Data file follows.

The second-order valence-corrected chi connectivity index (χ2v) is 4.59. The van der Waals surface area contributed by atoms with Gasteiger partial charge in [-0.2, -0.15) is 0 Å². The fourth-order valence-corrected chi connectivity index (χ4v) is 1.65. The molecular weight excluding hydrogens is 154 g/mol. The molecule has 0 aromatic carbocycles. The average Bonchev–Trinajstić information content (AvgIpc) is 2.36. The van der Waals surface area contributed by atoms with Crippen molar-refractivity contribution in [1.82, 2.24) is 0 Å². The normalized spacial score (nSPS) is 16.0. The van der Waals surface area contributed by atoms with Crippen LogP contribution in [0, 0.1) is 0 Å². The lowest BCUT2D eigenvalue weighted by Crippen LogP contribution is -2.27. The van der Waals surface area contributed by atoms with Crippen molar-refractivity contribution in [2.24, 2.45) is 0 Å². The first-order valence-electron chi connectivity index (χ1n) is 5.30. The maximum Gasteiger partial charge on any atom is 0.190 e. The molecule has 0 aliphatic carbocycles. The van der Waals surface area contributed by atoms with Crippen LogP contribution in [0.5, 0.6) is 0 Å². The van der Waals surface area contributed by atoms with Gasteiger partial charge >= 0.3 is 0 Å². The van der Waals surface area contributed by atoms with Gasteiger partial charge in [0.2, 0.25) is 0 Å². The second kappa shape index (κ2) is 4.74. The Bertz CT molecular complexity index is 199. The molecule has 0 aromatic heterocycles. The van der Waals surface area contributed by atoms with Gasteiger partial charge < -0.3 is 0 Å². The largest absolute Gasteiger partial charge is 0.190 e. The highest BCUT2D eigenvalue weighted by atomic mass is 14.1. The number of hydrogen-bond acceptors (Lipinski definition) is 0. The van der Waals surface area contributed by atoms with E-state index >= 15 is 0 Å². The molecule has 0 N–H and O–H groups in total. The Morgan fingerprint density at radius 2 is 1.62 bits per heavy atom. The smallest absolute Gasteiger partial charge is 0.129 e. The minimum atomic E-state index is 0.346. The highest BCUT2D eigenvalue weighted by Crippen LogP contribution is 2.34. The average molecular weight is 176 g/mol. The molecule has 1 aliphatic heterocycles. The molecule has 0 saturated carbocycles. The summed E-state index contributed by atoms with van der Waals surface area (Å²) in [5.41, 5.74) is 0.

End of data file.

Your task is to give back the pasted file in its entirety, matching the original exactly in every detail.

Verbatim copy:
The second-order valence-corrected chi connectivity index (χ2v) is 4.59. The van der Waals surface area contributed by atoms with Gasteiger partial charge in [-0.2, -0.15) is 0 Å². The fourth-order valence-corrected chi connectivity index (χ4v) is 1.65. The molecular weight excluding hydrogens is 154 g/mol. The molecule has 0 aromatic carbocycles. The average Bonchev–Trinajstić information content (AvgIpc) is 2.36. The van der Waals surface area contributed by atoms with Crippen molar-refractivity contribution in [1.82, 2.24) is 0 Å². The normalized spacial score (nSPS) is 16.0. The van der Waals surface area contributed by atoms with Crippen LogP contribution in [0, 0.1) is 0 Å². The lowest BCUT2D eigenvalue weighted by Crippen LogP contribution is -2.27. The van der Waals surface area contributed by atoms with Crippen molar-refractivity contribution in [2.24, 2.45) is 0 Å². The first-order valence-electron chi connectivity index (χ1n) is 5.30. The maximum Gasteiger partial charge on any atom is 0.190 e. The molecule has 0 aliphatic carbocycles. The van der Waals surface area contributed by atoms with Crippen LogP contribution in [0.5, 0.6) is 0 Å². The van der Waals surface area contributed by atoms with Gasteiger partial charge >= 0.3 is 0 Å². The van der Waals surface area contributed by atoms with Gasteiger partial charge in [0.2, 0.25) is 0 Å². The second kappa shape index (κ2) is 4.74. The Bertz CT molecular complexity index is 199. The molecule has 0 aromatic heterocycles. The van der Waals surface area contributed by atoms with Gasteiger partial charge < -0.3 is 0 Å². The largest absolute Gasteiger partial charge is 0.190 e. The highest BCUT2D eigenvalue weighted by atomic mass is 14.1. The number of hydrogen-bond acceptors (Lipinski definition) is 0. The van der Waals surface area contributed by atoms with E-state index >= 15 is 0 Å². The molecule has 0 N–H and O–H groups in total. The Morgan fingerprint density at radius 2 is 1.62 bits per heavy atom. The smallest absolute Gasteiger partial charge is 0.129 e. The minimum atomic E-state index is 0.346. The highest BCUT2D eigenvalue weighted by Crippen LogP contribution is 2.34. The average molecular weight is 176 g/mol. The molecule has 1 aliphatic heterocycles. The molecule has 0 saturated carbocycles. The summed E-state index contributed by atoms with van der Waals surface area (Å²) in [5.41, 5.74) is 0.